There are all sorts of mixed feelings about Oregon's long-awaited return to classrooms.
Some believe it's too soon. Most educators haven't been vaccinated yet, and virologists remain worried about the potential of another surge driven by more contagious variants of the coronavirus against which vaccines may not be as effective. While instances of severe illness in children who contract COVID-19 are rare, they're not unheard of, and it appears children can still spread the virus even if they don't have severe symptoms.
Others believe it's been too long already. Distance learning has been a tremendous struggle for educators and families alike, and education experts are worried that many students are slipping through the cracks, with long-term effects we may not realize until much later. There's a reason schooling is mandatory for children, after all. Our kids have been missing out on socialization and activities. COVID-19 has a disproportionate effect on our elderly population, and public health officials agree the responsible thing to do is focus on the highest-risk groups, not create needless barriers for others.
While we're not convinced that it is the best use of a limited vaccine supply and resources for administering it to give educators priority over older adults, and we fully understand and sympathize with the concerns of families who aren't ready to send little Ethan and Emma off to school, we have to say: It's nice to see the happy faces of Grant Watts and Warren elementary school students and teachers, finally back together in the classroom.
This return to school in Scappoose isn't yet universal, with just grades K-3 being invited to return so far and many school families still choosing to continue with comprehensive distance learning. And the neighboring St. Helens School District is still weeks away from its first back-to-school day.
Caution is understandable. In fact, it's more than understandable — it's important.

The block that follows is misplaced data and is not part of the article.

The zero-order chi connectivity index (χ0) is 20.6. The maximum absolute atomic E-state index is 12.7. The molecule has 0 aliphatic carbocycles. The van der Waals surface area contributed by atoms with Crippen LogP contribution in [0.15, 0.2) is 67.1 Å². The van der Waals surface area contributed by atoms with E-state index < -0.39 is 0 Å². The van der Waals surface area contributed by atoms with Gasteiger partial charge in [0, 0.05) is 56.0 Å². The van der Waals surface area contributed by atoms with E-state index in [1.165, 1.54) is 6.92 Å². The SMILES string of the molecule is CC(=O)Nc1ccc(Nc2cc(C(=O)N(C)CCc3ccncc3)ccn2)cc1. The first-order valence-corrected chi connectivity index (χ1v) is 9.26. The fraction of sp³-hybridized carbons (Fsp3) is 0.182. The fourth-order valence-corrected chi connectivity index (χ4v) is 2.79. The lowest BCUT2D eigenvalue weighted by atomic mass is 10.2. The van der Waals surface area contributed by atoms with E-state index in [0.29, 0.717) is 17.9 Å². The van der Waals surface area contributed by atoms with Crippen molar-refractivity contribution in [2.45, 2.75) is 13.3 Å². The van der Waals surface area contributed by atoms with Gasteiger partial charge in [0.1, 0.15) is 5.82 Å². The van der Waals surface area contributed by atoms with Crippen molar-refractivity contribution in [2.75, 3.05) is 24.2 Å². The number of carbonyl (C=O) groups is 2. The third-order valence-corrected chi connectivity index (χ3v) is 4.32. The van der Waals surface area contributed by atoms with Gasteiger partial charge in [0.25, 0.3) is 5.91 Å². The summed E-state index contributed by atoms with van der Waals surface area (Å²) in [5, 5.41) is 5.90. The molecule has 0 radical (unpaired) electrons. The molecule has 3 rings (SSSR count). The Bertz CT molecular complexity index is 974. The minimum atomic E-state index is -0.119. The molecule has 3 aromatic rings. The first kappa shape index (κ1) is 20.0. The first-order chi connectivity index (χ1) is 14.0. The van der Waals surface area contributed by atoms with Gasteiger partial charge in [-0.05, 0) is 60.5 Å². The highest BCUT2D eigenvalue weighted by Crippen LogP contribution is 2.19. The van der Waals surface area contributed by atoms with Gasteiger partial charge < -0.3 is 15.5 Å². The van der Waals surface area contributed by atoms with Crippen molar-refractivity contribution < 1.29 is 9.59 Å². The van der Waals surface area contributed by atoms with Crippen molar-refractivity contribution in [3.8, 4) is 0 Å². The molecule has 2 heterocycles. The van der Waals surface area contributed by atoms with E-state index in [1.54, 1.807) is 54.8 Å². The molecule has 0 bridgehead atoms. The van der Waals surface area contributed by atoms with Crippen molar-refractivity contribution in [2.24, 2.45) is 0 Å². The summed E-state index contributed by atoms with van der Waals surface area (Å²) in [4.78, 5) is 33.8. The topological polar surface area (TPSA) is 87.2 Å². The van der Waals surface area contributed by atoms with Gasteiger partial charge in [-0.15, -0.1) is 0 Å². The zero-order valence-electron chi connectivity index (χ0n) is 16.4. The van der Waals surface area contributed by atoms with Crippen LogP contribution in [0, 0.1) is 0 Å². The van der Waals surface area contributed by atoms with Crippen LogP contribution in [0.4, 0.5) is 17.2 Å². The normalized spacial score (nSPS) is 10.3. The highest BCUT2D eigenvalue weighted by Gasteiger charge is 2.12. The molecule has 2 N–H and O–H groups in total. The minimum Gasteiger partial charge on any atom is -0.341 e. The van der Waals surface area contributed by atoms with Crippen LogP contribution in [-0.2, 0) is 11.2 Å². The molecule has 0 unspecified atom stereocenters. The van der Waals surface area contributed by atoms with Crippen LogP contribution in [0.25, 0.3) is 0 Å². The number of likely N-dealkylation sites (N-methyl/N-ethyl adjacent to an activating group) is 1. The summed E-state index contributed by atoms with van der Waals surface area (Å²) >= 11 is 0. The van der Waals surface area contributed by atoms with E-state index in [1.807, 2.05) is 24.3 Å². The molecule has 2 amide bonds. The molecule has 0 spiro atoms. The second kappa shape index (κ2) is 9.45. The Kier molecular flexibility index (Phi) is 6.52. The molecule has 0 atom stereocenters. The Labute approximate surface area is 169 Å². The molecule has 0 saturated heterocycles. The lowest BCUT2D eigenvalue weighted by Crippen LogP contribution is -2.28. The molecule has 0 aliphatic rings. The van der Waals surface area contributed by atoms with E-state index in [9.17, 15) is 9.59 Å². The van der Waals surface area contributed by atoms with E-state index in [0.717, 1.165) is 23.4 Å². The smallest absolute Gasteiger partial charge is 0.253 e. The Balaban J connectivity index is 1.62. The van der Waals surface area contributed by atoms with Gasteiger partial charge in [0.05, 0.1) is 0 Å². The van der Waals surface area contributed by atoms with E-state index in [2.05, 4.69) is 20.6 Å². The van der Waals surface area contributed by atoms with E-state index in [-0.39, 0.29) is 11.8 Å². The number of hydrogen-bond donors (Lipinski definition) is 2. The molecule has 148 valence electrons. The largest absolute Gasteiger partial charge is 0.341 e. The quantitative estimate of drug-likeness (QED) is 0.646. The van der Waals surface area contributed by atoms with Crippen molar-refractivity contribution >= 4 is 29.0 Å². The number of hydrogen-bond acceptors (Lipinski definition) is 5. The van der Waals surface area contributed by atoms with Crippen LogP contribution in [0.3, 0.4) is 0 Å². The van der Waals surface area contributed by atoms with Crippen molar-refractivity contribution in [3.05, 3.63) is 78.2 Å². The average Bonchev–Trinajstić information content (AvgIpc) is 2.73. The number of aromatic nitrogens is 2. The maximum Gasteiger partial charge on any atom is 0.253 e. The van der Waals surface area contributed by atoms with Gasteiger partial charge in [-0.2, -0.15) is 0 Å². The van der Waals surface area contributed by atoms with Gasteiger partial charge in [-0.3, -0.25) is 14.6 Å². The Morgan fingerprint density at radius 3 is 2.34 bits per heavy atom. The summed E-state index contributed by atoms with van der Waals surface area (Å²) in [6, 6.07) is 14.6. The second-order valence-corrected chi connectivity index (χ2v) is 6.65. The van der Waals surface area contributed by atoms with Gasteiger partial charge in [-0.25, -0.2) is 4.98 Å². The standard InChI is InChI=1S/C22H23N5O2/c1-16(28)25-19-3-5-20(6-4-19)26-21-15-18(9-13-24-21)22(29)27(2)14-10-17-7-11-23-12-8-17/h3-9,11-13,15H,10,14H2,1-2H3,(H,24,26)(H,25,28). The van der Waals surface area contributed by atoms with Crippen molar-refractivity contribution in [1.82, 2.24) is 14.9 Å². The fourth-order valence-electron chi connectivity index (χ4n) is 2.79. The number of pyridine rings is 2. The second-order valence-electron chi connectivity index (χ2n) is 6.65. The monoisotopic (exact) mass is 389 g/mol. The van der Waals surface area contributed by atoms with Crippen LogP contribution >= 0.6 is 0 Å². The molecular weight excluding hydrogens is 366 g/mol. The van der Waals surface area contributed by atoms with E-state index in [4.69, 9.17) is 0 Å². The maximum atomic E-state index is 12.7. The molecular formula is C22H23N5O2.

Read our Feb. 8, 2021, story about the first day of in-person classroom learning in the Scappoose School District.
The process of reopening classrooms and reuniting students and teachers is complex, considering the logistical difficulty of vaccinating all educators, not to mention the health and safety protocols that must be observed to reduce the risk of a COVID-19 outbreak sickening families and school employees and putting us all back at square one.
School districts have been given leeway by Gov. Kate Brown, the Oregon Health Authority and the Oregon Department of Education to craft their own reopening plans. That's a welcome change of pace after months of state officials telling local leaders what they can and can't do. We've written in these pages before about the importance of following public health guidelines and doing your part to "flatten the curve," but there's no question that many Oregonians have been chafing under the weight of the state's top-down approach, and there's no doubt that approach won't serve Oregon well as we finally turn the tide this year against this virulent plague, community by community.
And our school districts, to their credit, have extended that flexibility to families as well. They have been clear that returning to the classroom is voluntary, and comprehensive distance learning will continue both for older students and younger students whose parents aren't yet comfortable with the idea of them sharing a classroom with other people. This is an intelligent, compassionate approach that accommodates the disparate needs and wishes of families while also keeping class sizes manageable.